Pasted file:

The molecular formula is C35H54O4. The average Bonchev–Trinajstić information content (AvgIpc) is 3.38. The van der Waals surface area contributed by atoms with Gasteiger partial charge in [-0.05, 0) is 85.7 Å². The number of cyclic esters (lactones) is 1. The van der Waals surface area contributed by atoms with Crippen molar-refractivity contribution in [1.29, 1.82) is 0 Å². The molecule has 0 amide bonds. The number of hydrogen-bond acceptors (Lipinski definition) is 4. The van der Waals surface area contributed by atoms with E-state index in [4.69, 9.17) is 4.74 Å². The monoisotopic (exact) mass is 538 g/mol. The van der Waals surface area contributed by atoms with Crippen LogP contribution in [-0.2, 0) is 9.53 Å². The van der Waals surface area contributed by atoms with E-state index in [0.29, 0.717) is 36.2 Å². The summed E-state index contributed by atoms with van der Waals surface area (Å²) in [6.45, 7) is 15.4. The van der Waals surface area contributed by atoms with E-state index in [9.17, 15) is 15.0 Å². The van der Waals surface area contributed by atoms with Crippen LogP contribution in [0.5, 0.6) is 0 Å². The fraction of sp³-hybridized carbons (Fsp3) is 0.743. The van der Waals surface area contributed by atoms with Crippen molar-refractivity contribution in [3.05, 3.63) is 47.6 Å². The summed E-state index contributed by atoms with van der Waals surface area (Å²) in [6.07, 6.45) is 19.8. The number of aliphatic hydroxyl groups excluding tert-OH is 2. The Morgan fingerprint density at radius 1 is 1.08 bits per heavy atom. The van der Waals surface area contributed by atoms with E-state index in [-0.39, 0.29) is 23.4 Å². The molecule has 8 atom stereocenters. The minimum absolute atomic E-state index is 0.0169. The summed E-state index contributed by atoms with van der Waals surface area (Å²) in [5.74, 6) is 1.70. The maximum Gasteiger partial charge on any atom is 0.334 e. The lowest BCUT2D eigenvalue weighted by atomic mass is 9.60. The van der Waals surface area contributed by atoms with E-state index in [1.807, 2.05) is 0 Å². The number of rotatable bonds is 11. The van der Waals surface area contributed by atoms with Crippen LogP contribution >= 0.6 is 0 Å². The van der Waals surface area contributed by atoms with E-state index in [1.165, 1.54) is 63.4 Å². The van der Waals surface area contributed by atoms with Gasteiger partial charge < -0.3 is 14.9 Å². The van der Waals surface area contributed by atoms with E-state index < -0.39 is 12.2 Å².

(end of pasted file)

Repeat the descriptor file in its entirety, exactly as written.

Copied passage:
The molecular formula is C35H54O4. The average Bonchev–Trinajstić information content (AvgIpc) is 3.38. The van der Waals surface area contributed by atoms with Gasteiger partial charge in [-0.05, 0) is 85.7 Å². The number of cyclic esters (lactones) is 1. The van der Waals surface area contributed by atoms with Crippen molar-refractivity contribution in [1.29, 1.82) is 0 Å². The molecule has 0 amide bonds. The number of hydrogen-bond acceptors (Lipinski definition) is 4. The van der Waals surface area contributed by atoms with E-state index in [4.69, 9.17) is 4.74 Å². The monoisotopic (exact) mass is 538 g/mol. The van der Waals surface area contributed by atoms with Crippen LogP contribution in [-0.2, 0) is 9.53 Å². The van der Waals surface area contributed by atoms with E-state index in [0.29, 0.717) is 36.2 Å². The summed E-state index contributed by atoms with van der Waals surface area (Å²) in [6.45, 7) is 15.4. The van der Waals surface area contributed by atoms with E-state index in [9.17, 15) is 15.0 Å². The van der Waals surface area contributed by atoms with Crippen LogP contribution in [0.5, 0.6) is 0 Å². The fraction of sp³-hybridized carbons (Fsp3) is 0.743. The van der Waals surface area contributed by atoms with Crippen molar-refractivity contribution in [3.05, 3.63) is 47.6 Å². The summed E-state index contributed by atoms with van der Waals surface area (Å²) in [6.07, 6.45) is 19.8. The number of aliphatic hydroxyl groups excluding tert-OH is 2. The Morgan fingerprint density at radius 1 is 1.08 bits per heavy atom. The van der Waals surface area contributed by atoms with E-state index in [-0.39, 0.29) is 23.4 Å². The molecule has 8 atom stereocenters. The minimum absolute atomic E-state index is 0.0169. The summed E-state index contributed by atoms with van der Waals surface area (Å²) in [5.74, 6) is 1.70. The maximum Gasteiger partial charge on any atom is 0.334 e. The lowest BCUT2D eigenvalue weighted by atomic mass is 9.60. The van der Waals surface area contributed by atoms with E-state index in [1.807, 2.05) is 0 Å². The number of rotatable bonds is 11. The van der Waals surface area contributed by atoms with Crippen LogP contribution >= 0.6 is 0 Å². The van der Waals surface area contributed by atoms with E-state index in [1.165, 1.54) is 63.4 Å². The van der Waals surface area contributed by atoms with Gasteiger partial charge < -0.3 is 14.9 Å². The van der Waals surface area contributed by atoms with E-state index < -0.39 is 12.2 Å².